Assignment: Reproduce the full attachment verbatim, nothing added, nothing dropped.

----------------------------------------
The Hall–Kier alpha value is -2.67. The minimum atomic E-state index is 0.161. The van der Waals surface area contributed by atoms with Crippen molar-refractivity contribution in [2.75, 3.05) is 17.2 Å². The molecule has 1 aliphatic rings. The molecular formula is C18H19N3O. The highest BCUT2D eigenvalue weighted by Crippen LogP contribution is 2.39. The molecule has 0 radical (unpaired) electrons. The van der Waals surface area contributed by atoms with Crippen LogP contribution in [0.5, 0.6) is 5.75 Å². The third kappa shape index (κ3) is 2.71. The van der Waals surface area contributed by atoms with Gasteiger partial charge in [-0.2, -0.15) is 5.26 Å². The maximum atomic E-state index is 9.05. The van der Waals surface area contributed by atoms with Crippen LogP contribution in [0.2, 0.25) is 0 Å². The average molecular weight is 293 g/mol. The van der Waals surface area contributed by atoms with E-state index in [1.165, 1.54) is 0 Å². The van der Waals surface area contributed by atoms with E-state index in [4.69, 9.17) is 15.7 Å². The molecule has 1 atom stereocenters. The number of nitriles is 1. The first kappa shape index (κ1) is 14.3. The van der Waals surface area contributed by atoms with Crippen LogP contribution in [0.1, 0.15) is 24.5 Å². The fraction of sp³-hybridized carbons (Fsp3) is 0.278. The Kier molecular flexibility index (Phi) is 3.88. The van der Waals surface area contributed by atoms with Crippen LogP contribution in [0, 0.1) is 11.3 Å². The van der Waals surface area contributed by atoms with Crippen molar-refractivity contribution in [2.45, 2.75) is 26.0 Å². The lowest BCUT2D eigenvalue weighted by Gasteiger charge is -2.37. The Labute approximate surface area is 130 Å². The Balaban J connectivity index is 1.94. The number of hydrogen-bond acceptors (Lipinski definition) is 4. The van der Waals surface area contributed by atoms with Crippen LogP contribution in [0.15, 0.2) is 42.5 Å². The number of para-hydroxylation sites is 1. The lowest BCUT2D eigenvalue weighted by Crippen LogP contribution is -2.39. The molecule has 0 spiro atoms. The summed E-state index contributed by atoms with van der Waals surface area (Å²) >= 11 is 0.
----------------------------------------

The Hall–Kier alpha value is -2.67. The minimum atomic E-state index is 0.161. The van der Waals surface area contributed by atoms with Crippen molar-refractivity contribution in [2.75, 3.05) is 17.2 Å². The molecule has 1 aliphatic rings. The molecular formula is C18H19N3O. The highest BCUT2D eigenvalue weighted by Crippen LogP contribution is 2.39. The molecule has 0 radical (unpaired) electrons. The van der Waals surface area contributed by atoms with Crippen LogP contribution in [0.5, 0.6) is 5.75 Å². The third kappa shape index (κ3) is 2.71. The van der Waals surface area contributed by atoms with Gasteiger partial charge in [-0.2, -0.15) is 5.26 Å². The maximum atomic E-state index is 9.05. The van der Waals surface area contributed by atoms with Crippen LogP contribution in [0.2, 0.25) is 0 Å². The average molecular weight is 293 g/mol. The van der Waals surface area contributed by atoms with E-state index in [1.165, 1.54) is 0 Å². The van der Waals surface area contributed by atoms with E-state index in [4.69, 9.17) is 15.7 Å². The molecule has 1 atom stereocenters. The number of nitriles is 1. The first kappa shape index (κ1) is 14.3. The van der Waals surface area contributed by atoms with Crippen LogP contribution in [0.1, 0.15) is 24.5 Å². The fraction of sp³-hybridized carbons (Fsp3) is 0.278. The Kier molecular flexibility index (Phi) is 3.88. The van der Waals surface area contributed by atoms with Crippen LogP contribution in [0, 0.1) is 11.3 Å². The van der Waals surface area contributed by atoms with Crippen molar-refractivity contribution in [2.45, 2.75) is 26.0 Å². The lowest BCUT2D eigenvalue weighted by Gasteiger charge is -2.37. The Labute approximate surface area is 130 Å². The Balaban J connectivity index is 1.94. The number of hydrogen-bond acceptors (Lipinski definition) is 4. The van der Waals surface area contributed by atoms with Crippen LogP contribution in [0.15, 0.2) is 42.5 Å². The number of para-hydroxylation sites is 1. The lowest BCUT2D eigenvalue weighted by Crippen LogP contribution is -2.39. The molecule has 0 spiro atoms. The summed E-state index contributed by atoms with van der Waals surface area (Å²) >= 11 is 0.